Gartner makes the bold statement that “No business can afford to ignore or underplay the impact of technology-driven disruptions that are even transforming what it means to be a business in a digital world.” Traditional BI is no longer enough; data discovery is now necessary to remain competitive.
Comprehensive BI solutions that include data discovery and dashboards, however, can require a large investment of both time and money. Depending on the organization’s requirements and existing IT infrastructure, investments in servers, storage, clients, and networking may be necessary. Implementation, training, and administration also add to the upfront costs. It is possible, however, to reduce the capital expenditure needed for deployment with cloud services.
In addition to the up-front costs, BI tools will incur maintenance costs and costs associated with enhancing and extending the application. These costs usually far outweigh the up-front investment. In fact, Gartner estimates that, for a business application that is used for 15 years, the average cost to go live is 8% of the total lifetime cost of ownership. It is important to note that the Total Cost of Ownership (TCO) is highly dependent on design decisions, and so it is important for organizations to design the BI solution according to their needs from the beginning, as this will affect, and could drastically reduce, the maintenance and enhancing costs.
However, a BI solution will actually reduce operational costs. Manual reporting can be almost eliminated or greatly reduced with a comprehensive BI and dashboard solution. Each organization’s reporting needs and subsequent savings will vary; however, organizations that assign one analyst to each team can likely reduce the number of analysts to one or just a few for the entire organization. Neo@Ogilvy, a Dundas Data Visualization customer, used Excel to analyze and report on its customers’ data. After implementing a BI solution, including a Dundas powered dashboard, the organization saw their reporting time decrease by 90%.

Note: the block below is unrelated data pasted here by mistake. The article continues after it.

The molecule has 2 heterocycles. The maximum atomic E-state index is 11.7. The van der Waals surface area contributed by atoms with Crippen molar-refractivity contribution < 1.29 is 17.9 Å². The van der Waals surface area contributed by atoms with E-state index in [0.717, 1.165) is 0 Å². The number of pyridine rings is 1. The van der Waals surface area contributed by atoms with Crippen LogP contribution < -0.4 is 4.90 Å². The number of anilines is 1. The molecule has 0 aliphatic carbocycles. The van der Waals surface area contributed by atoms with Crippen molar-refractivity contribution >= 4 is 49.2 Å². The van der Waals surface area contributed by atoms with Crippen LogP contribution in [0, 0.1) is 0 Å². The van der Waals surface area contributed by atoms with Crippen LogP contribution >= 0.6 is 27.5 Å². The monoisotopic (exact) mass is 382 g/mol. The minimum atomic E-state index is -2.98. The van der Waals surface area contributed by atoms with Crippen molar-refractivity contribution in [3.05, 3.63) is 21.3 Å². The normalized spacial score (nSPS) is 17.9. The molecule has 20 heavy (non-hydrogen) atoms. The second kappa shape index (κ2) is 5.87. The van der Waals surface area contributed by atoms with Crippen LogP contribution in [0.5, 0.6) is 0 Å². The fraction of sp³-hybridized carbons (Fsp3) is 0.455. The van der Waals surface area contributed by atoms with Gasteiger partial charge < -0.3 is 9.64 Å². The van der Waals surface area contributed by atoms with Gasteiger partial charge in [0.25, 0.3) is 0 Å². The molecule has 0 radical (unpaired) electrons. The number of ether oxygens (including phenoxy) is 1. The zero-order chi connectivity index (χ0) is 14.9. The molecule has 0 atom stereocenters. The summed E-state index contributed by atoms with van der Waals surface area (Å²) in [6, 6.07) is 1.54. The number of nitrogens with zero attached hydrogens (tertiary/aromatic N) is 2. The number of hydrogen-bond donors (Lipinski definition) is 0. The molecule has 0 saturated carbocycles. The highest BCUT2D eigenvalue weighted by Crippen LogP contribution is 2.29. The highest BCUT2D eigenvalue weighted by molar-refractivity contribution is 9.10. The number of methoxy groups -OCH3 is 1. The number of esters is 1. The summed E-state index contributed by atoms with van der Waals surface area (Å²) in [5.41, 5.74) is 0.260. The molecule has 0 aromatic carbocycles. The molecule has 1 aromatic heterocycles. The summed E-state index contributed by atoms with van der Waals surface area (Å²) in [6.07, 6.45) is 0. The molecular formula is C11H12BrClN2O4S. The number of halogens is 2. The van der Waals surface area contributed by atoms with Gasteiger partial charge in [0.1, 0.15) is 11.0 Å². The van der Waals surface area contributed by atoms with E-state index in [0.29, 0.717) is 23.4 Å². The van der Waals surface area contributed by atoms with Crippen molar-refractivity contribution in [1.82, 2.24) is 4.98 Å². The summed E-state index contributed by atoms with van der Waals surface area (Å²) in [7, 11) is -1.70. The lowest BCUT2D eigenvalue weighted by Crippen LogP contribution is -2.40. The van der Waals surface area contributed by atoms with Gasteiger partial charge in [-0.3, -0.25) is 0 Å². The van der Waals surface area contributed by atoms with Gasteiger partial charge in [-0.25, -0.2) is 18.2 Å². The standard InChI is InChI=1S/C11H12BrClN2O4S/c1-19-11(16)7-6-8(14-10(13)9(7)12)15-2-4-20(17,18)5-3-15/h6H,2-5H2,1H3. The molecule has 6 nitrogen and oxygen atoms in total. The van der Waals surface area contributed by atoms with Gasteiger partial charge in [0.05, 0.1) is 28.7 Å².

There is mounting research that indicates organizations need a BI solution that includes data discovery, dashboards, and data visualization tools in order to use the ever-increasing amount of data available and remain competitive in the market. With this evidence, the question is, can you afford not to invest in BI?
The opportunity costs of avoiding a BI solution and continuing to use Excel for reporting and data exploration will soon become apparent, if they aren’t already. By continuing to use traditional BI tools including static Excel reports instead of a data discovery solution, companies aren’t able to aggregate all of their data and see the larger trends. Managers and executives aren’t able to understand their data easily and make fact-based decisions quickly. Organizations aren’t able to harness and use data, an element that has, and will continue to disrupt the way businesses run.